QZ qz thoughts
a blog from Eli the Bearded
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Where the Wild Things Are

"The day Max wore his wolf suit and made mischief of one kind or another, his mother said 'Stop it' but Max said 'I'll eat you up' so he was sent to his room with nothing to eat, and in his room the walls grew with trees and became a forest and the world all around, and Max took a boat and sailed in over days and in and out of weeks to where the wild things are and they roared their terrible roars and showed their terrible claws, and gnashed their terrible teeth but Max scared them all with the terrible trick of staring into their yellow eyes and not blinking, so they made Max their king. And Max said 'Let the wild rumpus start.' But then Max felt hungry and from far away across the world he could smell something good to eat. So Max said he was going to leave but the wild things said 'Oh no, don't go, we'll eat you up we love you so.' But Max got in his boat and sailed in and out of weeks and over days back to his room where his dinner was waiting, and it was still warm."

(From memory, so probably that has errors. I think I'm a sentence or two short, but the first half of the book really is one long sentence.)

The movie is, well, different. Everything needs to be expanded to make that short a story into a show of any length. Most of the expansion is on the island of the Wild Things. The movie has him with has a sister, living with his divorced and stressed mom, and a severe lack of friends but a lot of upheaval in his life (see "divorced"), so he acts out.

When he gets to the island he is cold and wet, but sees a fire and goes to it, and there are the Wild Things.

This movie makes excellent use of non-verbal communication throughout. All of the monsters are like Sweetums ("Jack not name, jack job") from the Muppets, but with very emotion filled faces (a nice use of CG). The island world is forest, seashore, desert and cave. The constructions the Wild Things make remind me a lot of Andy Goldsworthy's art.

The Wild Things all have their own problems with loneliness, being heard, others not understanding them, sadness, acting out, and they are the sort that eat their kings. The wild rumpus brings gleeful abandon, but it can not bring long term happiness. The monsters are rough but loving, vicious and scary, but with depth and feelings. Max has some growing to do, and he needs to do it without getting eaten.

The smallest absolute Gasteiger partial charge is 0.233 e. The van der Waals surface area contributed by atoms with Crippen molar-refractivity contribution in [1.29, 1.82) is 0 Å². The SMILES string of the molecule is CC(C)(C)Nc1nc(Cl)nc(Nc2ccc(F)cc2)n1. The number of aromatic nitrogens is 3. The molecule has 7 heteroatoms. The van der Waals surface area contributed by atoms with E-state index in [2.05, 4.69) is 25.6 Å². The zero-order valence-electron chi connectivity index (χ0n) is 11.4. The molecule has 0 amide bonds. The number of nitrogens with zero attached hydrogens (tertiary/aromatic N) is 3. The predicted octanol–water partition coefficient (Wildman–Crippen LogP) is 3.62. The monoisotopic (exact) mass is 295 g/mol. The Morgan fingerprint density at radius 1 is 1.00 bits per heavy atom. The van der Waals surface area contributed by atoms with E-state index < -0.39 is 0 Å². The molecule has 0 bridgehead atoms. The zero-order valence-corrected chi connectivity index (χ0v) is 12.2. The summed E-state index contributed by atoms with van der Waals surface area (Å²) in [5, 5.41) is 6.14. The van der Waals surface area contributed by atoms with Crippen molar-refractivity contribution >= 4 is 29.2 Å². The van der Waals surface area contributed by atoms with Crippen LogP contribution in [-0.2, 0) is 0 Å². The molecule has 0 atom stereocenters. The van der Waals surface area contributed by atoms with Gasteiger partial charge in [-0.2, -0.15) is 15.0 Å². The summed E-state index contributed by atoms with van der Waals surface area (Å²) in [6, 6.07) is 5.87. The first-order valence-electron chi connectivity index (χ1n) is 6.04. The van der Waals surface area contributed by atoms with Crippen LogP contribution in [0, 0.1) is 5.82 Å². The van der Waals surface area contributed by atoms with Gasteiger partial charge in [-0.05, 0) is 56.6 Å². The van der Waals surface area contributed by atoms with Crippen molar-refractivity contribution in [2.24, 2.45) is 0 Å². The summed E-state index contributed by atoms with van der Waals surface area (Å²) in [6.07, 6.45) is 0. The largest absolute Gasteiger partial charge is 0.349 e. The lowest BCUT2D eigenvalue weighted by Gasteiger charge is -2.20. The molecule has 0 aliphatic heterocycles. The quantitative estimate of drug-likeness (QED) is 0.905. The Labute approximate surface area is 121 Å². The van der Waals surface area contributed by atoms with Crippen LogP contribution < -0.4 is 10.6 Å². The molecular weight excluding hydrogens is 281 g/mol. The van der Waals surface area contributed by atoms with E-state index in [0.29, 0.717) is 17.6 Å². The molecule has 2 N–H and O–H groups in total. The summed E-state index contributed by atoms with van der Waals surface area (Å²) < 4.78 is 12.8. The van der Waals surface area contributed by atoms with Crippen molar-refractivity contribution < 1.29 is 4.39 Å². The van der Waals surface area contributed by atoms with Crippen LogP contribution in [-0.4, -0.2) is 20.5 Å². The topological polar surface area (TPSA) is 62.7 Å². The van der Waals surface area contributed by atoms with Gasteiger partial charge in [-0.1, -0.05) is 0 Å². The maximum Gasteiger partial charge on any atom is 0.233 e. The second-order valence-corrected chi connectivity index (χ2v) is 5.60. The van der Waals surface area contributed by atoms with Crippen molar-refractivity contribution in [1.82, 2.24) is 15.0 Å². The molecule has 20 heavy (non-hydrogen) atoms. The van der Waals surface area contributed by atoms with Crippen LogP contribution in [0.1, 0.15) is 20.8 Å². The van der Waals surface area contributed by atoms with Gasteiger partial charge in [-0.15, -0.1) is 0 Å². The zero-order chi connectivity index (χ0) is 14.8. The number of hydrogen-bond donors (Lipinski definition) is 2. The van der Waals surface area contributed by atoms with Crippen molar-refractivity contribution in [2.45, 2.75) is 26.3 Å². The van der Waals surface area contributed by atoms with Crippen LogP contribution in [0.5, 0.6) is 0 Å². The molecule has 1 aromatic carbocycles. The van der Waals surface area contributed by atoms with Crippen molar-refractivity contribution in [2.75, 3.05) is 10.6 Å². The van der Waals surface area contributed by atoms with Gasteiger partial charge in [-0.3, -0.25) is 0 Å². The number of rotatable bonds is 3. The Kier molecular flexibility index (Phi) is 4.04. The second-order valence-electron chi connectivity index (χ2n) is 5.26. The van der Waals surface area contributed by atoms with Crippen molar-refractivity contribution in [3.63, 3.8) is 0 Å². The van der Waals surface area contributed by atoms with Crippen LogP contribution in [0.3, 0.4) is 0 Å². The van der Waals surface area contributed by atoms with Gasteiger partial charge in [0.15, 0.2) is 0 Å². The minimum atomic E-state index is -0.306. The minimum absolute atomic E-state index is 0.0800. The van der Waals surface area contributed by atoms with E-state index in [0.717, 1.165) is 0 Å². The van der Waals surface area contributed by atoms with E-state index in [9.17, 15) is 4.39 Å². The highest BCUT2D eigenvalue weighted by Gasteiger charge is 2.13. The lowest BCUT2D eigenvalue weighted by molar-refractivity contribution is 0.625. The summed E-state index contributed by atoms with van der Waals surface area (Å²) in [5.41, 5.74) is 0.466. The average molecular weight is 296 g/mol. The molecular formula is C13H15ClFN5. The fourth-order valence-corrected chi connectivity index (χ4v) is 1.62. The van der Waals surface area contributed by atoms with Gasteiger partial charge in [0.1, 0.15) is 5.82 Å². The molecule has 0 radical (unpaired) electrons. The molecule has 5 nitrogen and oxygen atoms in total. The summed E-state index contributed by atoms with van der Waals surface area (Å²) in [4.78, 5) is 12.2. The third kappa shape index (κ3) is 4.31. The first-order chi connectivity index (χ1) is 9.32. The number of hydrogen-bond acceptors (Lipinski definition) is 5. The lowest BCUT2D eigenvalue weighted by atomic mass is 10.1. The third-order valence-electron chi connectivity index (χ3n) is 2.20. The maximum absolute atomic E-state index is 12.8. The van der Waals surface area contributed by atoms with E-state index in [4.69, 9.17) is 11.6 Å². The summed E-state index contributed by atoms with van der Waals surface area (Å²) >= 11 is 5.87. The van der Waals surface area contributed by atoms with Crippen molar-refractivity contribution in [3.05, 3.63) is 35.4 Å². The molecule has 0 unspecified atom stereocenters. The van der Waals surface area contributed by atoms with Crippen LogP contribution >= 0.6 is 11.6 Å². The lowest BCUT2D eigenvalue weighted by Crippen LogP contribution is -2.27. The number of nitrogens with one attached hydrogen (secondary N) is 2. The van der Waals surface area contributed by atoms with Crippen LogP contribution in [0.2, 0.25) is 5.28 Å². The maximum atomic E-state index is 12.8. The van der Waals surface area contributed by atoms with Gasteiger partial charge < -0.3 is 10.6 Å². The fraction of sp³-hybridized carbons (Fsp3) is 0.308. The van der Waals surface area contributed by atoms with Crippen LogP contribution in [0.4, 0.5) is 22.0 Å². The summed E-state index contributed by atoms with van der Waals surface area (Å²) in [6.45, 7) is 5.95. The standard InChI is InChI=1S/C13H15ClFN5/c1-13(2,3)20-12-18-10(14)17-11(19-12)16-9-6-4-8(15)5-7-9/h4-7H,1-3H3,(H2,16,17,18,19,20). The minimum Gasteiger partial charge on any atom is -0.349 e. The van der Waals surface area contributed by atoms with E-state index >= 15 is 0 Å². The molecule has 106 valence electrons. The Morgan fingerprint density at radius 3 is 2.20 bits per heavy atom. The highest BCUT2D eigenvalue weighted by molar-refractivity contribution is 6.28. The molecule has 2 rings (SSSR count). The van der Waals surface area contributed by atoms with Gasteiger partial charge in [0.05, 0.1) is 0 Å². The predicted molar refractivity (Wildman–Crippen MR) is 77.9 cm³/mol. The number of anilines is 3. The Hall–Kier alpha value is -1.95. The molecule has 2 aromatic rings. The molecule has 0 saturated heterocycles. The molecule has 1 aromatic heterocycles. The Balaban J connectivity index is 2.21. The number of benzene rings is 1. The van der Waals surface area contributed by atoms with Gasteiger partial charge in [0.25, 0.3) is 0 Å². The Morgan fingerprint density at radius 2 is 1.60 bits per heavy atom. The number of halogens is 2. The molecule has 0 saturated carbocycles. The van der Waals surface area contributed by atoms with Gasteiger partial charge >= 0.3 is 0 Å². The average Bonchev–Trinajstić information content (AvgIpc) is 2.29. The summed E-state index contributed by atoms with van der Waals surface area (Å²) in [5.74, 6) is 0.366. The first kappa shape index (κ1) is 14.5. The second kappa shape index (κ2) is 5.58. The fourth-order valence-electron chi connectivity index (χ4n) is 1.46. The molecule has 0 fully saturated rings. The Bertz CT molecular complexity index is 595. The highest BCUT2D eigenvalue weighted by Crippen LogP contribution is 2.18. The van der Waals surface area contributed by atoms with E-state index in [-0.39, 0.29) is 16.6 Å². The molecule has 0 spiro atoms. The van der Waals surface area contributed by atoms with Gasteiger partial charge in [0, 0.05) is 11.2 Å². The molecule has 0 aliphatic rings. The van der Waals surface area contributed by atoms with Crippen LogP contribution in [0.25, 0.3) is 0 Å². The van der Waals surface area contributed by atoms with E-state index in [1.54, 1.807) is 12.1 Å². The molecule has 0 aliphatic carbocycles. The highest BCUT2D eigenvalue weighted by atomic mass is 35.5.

I didn't see this with kids, and it probably is too scary for small kids. At the 7pm showing I went to, the large audience had few to no kids.

Four and a half thatched huts out of five.

My rating of the movie is for this as a movie, not as an adaption of a book I clearly know well. As I said, a lot has to be added to pad such a brief book out to just over an hour and half.

Where the Wild Things Are at IMDB

Final thought: the animals (not things) on the island are funny

More movies different than the book

Here's the quick summary of Cloudy With A Chance Of Meatballs, which I have read. (I have not seen the movie, I have seen clips.) Grandpa is making pancakes and one flies too far while being flipped. That becomes the inspiration for what is clearly a Tall Tale about an island where food falls from the sky every day. No one cooks, and no food shops exist. Restaurants have open roofs and merely supply patrons with seating and utensils. Then the weather starts turning bad: first unpleasant food, then too much, then too large. Eventually the townsfolk decide they have had enough and build boats from extra large bread and peanut-butter and flee the island. They use the bread to build new, temporary, houses on a far away shore. Then the kids go to sleep and dream about mashed potato mountains.

Final thought: thinks this movie shares as little with the book as Shrek

On movies different than the book

Chitty, Chitty, Bang, Bang is vastly different in book and movie forms. The list of things the two have in common is shorter than the list of things that changed.

There's an old race car with extraordinary capabilities in both, whistling candy, some of the characters, a trip to the beach. And now I'm running out of similarities.

The book has no Vulgaria, no Vulgarian king who wants to be rid of his wife, no Vulgarian queen afraid of children, no childcatcher or royal toymaker, no plot to kidnap the inventor.

The movie does not have the chocolate shop, the gangsters that rob that shop, the cave hideout of the gangsters, the kids do not get used as part of a robbery scheme, and Monsieur Bon-Bon does not have a secret fudge recipe revealed at the end.

Book is by Ian Flemming (of Bond fame) and screenplay by Roald Dahl (of Charlie and the Chocolate Factory fame). Albert Broccoli, who is well known for his Bond movies, produced the movie.

Final thought: has made the fudge

Mad Dog And Glory

Mad Dog and Glory (1993) at IMDB

This is a story about De Niro, a crime scene investigator in Chicago who has an ironic nickname "Mad Dog" when he's actually pretty timid, Bill Murray as a loan shark who was nearly killed in a holdup that De Niro walked into, and Uma Thurmond (Glory) who is paying a debt to Murray by being his slave. Murray's character decides to send Glory over to keep De Niro company for a week as a thank you, and then the predictable happens.

Worth noting is that De Niro's assistant CSI is none other than David Caruso, with no scream and no sunglasses. Caruso's character says at one point "If I ever had an intelligent thought it would die lonely."

Minor content advisory: some people think the sex scene between old man De Niro (about 60) and young woman Uma (about 23) is a "can't unsee" moment.

Final thought: thought Murray was good here, and De Niro so-so